GOP presidential candidate Donald TrumpDonald TrumpTrump points to 'vote flipping' in Texas Poll: Top healthcare priority is drug prices, not ObamaCare Poll: Clinton up 7 on Trump in Pa. MORE said on Thursday that America’s problem with gun violence stems from mental illness rather than the availability of firearms.
“This isn’t a gun problem, it’s a mental health problem,” he said. “You’re not going to get rid of all guns.
“It’s becoming a very dangerous situation,” Trump added. “It’s a very sad commentary on life, frankly.”
Trump’s remarks follow the on-air shooting of WDBJ7 report Alison Parker, 24, and cameraman Adam Ward, 27, on Wednesday morning.
Vester Lee Flanagan, 41, a former colleague, shot and killed both television journalists before later fatally shooting himself.
Trump argued on Thursday that Flanagan’s actions are likely the result of severe and untreated mental illness.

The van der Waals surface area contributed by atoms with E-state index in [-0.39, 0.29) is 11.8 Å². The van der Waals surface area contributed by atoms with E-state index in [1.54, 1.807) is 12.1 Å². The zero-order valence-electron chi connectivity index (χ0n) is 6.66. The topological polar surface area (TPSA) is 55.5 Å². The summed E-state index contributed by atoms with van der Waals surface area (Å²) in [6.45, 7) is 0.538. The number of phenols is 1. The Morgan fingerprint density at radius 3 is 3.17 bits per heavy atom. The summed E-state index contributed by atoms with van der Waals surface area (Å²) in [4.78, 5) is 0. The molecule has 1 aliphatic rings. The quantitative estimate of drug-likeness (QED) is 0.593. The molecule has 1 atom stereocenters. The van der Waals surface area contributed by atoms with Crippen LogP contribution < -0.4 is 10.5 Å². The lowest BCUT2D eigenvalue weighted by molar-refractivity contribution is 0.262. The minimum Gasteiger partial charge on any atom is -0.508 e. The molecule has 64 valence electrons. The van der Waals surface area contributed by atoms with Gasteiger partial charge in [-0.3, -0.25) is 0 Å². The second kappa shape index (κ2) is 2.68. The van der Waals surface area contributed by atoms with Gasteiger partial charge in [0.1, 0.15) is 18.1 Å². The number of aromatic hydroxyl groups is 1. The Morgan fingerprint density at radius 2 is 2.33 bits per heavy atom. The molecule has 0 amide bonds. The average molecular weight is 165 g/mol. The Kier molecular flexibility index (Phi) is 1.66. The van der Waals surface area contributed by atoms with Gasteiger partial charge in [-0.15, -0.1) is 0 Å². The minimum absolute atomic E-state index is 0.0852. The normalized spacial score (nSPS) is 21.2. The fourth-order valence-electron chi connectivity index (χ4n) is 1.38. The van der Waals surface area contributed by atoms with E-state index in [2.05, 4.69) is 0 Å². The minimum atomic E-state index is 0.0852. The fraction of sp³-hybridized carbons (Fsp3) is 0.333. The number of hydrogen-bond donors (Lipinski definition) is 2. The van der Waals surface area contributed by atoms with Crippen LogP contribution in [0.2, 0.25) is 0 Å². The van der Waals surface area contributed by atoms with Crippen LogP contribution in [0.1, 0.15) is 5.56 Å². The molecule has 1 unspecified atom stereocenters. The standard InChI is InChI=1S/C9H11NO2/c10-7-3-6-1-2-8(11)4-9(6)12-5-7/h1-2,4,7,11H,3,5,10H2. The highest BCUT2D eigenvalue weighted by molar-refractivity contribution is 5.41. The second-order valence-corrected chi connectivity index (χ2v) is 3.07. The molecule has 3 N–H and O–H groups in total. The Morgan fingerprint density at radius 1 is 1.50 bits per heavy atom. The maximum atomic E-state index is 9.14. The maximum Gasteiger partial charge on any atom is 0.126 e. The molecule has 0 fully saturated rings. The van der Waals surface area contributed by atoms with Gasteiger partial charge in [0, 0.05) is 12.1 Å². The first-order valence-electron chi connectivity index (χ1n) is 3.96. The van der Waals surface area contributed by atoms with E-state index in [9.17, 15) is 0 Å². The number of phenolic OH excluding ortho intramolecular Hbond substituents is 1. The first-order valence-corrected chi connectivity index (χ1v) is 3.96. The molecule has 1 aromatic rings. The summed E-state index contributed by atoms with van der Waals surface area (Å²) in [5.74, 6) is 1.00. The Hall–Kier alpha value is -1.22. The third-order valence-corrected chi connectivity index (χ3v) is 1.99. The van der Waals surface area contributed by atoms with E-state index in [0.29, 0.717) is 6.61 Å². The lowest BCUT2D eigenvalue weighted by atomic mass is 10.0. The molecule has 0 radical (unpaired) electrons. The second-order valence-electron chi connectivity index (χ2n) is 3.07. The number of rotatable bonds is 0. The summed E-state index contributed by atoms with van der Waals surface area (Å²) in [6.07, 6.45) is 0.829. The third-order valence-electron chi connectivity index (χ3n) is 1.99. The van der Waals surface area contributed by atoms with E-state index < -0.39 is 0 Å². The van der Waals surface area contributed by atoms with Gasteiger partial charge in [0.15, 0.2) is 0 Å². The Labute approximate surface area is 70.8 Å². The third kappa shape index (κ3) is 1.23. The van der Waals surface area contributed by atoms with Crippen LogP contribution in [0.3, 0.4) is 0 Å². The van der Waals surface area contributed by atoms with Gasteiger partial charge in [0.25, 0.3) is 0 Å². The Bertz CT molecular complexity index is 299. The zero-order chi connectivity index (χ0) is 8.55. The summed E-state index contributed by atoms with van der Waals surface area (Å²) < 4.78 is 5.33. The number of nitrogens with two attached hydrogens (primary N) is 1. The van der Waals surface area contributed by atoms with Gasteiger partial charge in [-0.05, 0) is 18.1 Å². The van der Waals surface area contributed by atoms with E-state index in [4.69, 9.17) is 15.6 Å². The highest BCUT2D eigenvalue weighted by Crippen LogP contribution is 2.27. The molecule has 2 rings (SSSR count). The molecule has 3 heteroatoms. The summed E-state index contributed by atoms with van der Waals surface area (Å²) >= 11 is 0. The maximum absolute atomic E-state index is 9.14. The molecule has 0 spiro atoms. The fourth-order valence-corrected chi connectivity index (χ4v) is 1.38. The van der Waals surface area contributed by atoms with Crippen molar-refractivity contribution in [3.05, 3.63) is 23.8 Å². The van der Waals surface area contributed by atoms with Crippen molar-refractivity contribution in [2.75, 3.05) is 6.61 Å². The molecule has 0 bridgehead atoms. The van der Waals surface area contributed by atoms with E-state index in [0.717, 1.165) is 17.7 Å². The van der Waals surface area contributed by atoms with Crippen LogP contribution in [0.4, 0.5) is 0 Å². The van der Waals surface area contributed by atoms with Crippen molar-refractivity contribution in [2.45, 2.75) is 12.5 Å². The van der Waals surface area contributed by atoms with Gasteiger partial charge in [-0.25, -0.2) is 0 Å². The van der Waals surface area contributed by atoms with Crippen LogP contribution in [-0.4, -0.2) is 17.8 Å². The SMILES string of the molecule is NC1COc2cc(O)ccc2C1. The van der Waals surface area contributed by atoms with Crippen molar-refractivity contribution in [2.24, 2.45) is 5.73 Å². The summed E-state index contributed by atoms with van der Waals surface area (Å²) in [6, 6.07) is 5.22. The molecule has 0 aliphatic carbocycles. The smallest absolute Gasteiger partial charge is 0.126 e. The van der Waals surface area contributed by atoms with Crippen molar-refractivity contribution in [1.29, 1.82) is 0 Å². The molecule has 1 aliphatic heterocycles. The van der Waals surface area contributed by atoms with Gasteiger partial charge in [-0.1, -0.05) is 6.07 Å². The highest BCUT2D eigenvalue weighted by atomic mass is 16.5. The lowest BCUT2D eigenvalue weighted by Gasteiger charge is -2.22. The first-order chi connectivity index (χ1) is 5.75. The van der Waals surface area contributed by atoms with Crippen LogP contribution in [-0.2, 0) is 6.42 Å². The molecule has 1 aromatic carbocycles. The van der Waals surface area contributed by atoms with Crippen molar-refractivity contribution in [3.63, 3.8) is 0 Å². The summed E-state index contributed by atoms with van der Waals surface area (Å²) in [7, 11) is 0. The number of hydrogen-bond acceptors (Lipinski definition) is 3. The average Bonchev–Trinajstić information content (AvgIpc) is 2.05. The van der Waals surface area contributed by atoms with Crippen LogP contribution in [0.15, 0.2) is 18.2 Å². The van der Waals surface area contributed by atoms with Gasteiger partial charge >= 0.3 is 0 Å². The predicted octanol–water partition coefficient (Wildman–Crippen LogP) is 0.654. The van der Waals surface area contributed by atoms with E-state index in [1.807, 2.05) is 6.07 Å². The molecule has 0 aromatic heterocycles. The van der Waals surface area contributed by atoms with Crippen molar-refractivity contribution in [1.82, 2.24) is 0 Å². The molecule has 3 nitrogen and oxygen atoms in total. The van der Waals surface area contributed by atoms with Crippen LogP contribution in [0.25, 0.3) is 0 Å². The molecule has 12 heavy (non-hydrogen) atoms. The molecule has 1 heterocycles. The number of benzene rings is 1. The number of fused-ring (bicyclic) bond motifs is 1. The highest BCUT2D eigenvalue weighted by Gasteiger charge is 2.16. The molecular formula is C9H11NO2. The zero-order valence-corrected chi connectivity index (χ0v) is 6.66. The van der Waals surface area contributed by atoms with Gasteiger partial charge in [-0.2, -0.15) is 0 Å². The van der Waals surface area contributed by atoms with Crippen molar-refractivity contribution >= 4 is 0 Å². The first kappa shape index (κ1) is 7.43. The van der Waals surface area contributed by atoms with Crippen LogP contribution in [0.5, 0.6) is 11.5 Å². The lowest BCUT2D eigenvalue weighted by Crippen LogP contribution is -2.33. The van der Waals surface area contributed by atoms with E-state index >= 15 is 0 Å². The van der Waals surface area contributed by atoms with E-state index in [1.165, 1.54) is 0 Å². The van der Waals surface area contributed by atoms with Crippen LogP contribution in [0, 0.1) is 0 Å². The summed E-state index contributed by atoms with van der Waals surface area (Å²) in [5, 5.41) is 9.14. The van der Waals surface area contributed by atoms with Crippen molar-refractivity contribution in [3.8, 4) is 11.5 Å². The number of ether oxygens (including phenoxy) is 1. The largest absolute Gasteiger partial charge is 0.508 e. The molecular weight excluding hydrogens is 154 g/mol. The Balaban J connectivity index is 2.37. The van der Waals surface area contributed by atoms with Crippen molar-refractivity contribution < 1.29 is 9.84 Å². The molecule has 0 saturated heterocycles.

“There was tremendous hatred, tremendous animosity,” he said of the shooter. “This gentleman was a disaster to the public.
“People see the signals, but figure it will never happen,” Trump added. “In the old days, we had mental institutions for people like this.”
Trump then charged that, despite his disgust with incidents like Wednesday’s shooting, he still supports gun rights for everything from recreation to safety.
“I am very much a Second Amendment person,” the outspoken billionaire told Cuomo. “You need protection. It’s a very complex situation.
“It’s horrible,” he added of the shooting. “I thought about canceling this call.”
Flanagan, who was fired from WDBJ7 over his office behavior, cited in a manifesto racist comments as justification for his actions.
Vicki Gardner, a third victim during the incident, is in stable condition following surgery after being shot by Flanagan in the back during the assault.
--This report was updated at 7:56 a.m.